"History is repeating itself," says Michael Potter, an entomologist from the University of Kentucky and a leading bedbug expert. Before the widespread use of DDT, he notes, many American homes were crawling with the bugs. U.S. News wondered exactly what a bedbug-infested America would look like, so we leafed through archives of old news reports. The battle against these bugs, it turns out, has been lengthy. What follows is a sampling of the nearly countless references in major American dailies to what a Washington Post reporter called "that horrid and caddish little cimex[sic] lectularius."
• In 1923, the Department of Agriculture was in the market for bedbugs. A New York Times classified ad dated July 12 reads: "WANTED 1,200 BED BUGS." The feds, apparently, wanted the bugs to test out new insecticides at an experimental station in Vienna, Va., and were willing to pay one penny per bug. They got what they wanted. And more. Way more. On July 25, the same newspaper ran a story under the headline "Department Wanted 1,200 Bedbugs; They're Still Arriving by Thousands." According to the article, one man alone had sent in 12,000 of the critters. He also included a waggish letter stating that, if he hadn't provided enough already, he would send along his entire hotel.
• Proof that the American penchant for litigiousness isn't a new phenomenon: According to a Washington Post article dated April 11, 1930, a woman from Washington, D.C., sued her landlord for $500 after finding bedbugs in her furnished rental apartment. "Mrs. Lewis charges that she was unable to occupy the apartment because it was 'intolerably infected with bedbugs' and that she was compelled to sit up all night in a chair," according to the article.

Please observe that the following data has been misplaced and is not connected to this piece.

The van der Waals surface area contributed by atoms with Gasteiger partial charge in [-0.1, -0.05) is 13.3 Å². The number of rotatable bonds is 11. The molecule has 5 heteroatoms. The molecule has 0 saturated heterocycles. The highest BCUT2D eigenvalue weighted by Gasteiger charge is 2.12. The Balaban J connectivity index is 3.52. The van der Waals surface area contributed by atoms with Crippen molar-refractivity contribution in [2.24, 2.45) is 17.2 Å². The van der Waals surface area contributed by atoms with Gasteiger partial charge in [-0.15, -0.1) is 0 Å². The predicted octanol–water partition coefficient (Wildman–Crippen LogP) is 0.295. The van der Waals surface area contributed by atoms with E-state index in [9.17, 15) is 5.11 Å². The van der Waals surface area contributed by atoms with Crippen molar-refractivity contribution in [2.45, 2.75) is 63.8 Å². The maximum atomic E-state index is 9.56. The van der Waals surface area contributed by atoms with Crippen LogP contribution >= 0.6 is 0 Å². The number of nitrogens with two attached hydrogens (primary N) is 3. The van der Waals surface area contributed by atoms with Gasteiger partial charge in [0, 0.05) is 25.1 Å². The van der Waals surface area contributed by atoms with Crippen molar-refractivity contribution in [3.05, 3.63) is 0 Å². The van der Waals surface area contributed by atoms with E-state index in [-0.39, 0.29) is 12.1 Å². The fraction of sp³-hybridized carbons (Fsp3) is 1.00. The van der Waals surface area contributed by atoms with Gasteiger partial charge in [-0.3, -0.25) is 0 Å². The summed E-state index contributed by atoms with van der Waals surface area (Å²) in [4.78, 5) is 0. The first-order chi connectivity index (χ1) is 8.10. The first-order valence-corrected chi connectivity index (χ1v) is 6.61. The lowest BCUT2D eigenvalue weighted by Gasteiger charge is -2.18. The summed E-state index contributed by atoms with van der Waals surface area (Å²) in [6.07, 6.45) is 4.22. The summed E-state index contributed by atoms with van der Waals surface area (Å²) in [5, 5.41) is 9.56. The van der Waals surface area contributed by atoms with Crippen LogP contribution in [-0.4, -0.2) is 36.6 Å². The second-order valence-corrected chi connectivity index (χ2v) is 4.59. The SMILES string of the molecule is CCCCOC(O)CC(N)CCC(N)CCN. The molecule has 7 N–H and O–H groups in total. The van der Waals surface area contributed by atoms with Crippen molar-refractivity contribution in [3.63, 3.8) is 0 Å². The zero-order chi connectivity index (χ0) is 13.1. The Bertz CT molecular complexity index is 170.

• Bedbug poison can kill more than insects, as was made painfully clear in a short item in the New York Times in 1879. "SUICIDE WITH BEDBUG POISON," reads the headline. The article tells the unfortunate tale of a Mr. Orrin Lamkin and his wife, who were having trouble raising enough money to pay their mortgage. Mrs. Lamkin, it appears, had lost the couple's money in Detroit, where she'd made an ill-advised trip with a man by the name of David Lake, who took the money and abandoned her. After confessing all to her husband, Mrs. Lamkin "seized a bottle of bed-bug poison and drank a portion of its contents. She now lies at the point of death," the article explained.
• Wondering how they killed bedbugs in 1914? A Detroit Free Press writer explained the following in an article from that year: "Some persons use benzine[sic], kerosene, corrosive sublimate, sulphur[sic] or pyrethrum to discourage the bedbugaccording to highly credible information. Others place the bug on an anvil and tap it on the spine a few times with a hammer. This last method, while having the merit of certainty, has the demerit of slowness."